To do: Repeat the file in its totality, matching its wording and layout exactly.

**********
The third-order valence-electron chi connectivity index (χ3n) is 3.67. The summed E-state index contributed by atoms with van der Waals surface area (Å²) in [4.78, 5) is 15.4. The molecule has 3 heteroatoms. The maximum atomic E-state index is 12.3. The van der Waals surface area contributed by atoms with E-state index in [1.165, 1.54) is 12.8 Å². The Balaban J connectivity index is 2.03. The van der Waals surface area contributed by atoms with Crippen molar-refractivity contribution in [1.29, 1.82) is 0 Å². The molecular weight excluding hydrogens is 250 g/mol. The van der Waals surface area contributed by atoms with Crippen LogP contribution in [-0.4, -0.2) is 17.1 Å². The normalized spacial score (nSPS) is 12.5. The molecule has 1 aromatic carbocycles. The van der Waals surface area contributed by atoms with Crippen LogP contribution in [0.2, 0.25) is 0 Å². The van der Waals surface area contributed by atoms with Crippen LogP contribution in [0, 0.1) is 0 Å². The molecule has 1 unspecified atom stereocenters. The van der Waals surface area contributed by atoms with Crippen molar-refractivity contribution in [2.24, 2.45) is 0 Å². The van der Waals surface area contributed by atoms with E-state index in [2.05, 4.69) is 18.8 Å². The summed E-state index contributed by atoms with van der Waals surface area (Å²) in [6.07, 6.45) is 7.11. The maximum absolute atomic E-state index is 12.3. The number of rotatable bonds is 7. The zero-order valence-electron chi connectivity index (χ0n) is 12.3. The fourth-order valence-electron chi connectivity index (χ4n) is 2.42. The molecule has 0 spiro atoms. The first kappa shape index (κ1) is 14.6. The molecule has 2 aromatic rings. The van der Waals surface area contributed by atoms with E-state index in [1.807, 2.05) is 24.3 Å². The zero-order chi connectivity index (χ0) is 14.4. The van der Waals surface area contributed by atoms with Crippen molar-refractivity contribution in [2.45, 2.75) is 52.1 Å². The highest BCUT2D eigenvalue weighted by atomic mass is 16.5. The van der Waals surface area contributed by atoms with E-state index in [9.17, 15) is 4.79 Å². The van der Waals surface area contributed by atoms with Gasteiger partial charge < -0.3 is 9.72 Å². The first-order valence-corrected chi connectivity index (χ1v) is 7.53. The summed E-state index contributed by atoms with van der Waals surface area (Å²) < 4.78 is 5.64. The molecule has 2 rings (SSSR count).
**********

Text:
The third-order valence-electron chi connectivity index (χ3n) is 3.67. The summed E-state index contributed by atoms with van der Waals surface area (Å²) in [4.78, 5) is 15.4. The molecule has 3 heteroatoms. The maximum atomic E-state index is 12.3. The van der Waals surface area contributed by atoms with E-state index in [1.165, 1.54) is 12.8 Å². The Balaban J connectivity index is 2.03. The van der Waals surface area contributed by atoms with Crippen molar-refractivity contribution in [1.29, 1.82) is 0 Å². The molecular weight excluding hydrogens is 250 g/mol. The van der Waals surface area contributed by atoms with Crippen LogP contribution in [-0.4, -0.2) is 17.1 Å². The normalized spacial score (nSPS) is 12.5. The molecule has 1 aromatic carbocycles. The van der Waals surface area contributed by atoms with Crippen LogP contribution in [0.2, 0.25) is 0 Å². The van der Waals surface area contributed by atoms with Crippen LogP contribution in [0, 0.1) is 0 Å². The molecule has 1 unspecified atom stereocenters. The van der Waals surface area contributed by atoms with Crippen molar-refractivity contribution in [2.24, 2.45) is 0 Å². The van der Waals surface area contributed by atoms with E-state index in [2.05, 4.69) is 18.8 Å². The summed E-state index contributed by atoms with van der Waals surface area (Å²) in [6.07, 6.45) is 7.11. The maximum absolute atomic E-state index is 12.3. The number of rotatable bonds is 7. The zero-order valence-electron chi connectivity index (χ0n) is 12.3. The fourth-order valence-electron chi connectivity index (χ4n) is 2.42. The molecule has 0 spiro atoms. The first kappa shape index (κ1) is 14.6. The molecule has 2 aromatic rings. The van der Waals surface area contributed by atoms with E-state index in [1.807, 2.05) is 24.3 Å². The zero-order chi connectivity index (χ0) is 14.4. The van der Waals surface area contributed by atoms with Crippen molar-refractivity contribution in [2.45, 2.75) is 52.1 Å². The highest BCUT2D eigenvalue weighted by atomic mass is 16.5. The van der Waals surface area contributed by atoms with E-state index in [9.17, 15) is 4.79 Å². The van der Waals surface area contributed by atoms with Gasteiger partial charge < -0.3 is 9.72 Å². The first-order valence-corrected chi connectivity index (χ1v) is 7.53. The summed E-state index contributed by atoms with van der Waals surface area (Å²) < 4.78 is 5.64. The molecule has 2 rings (SSSR count).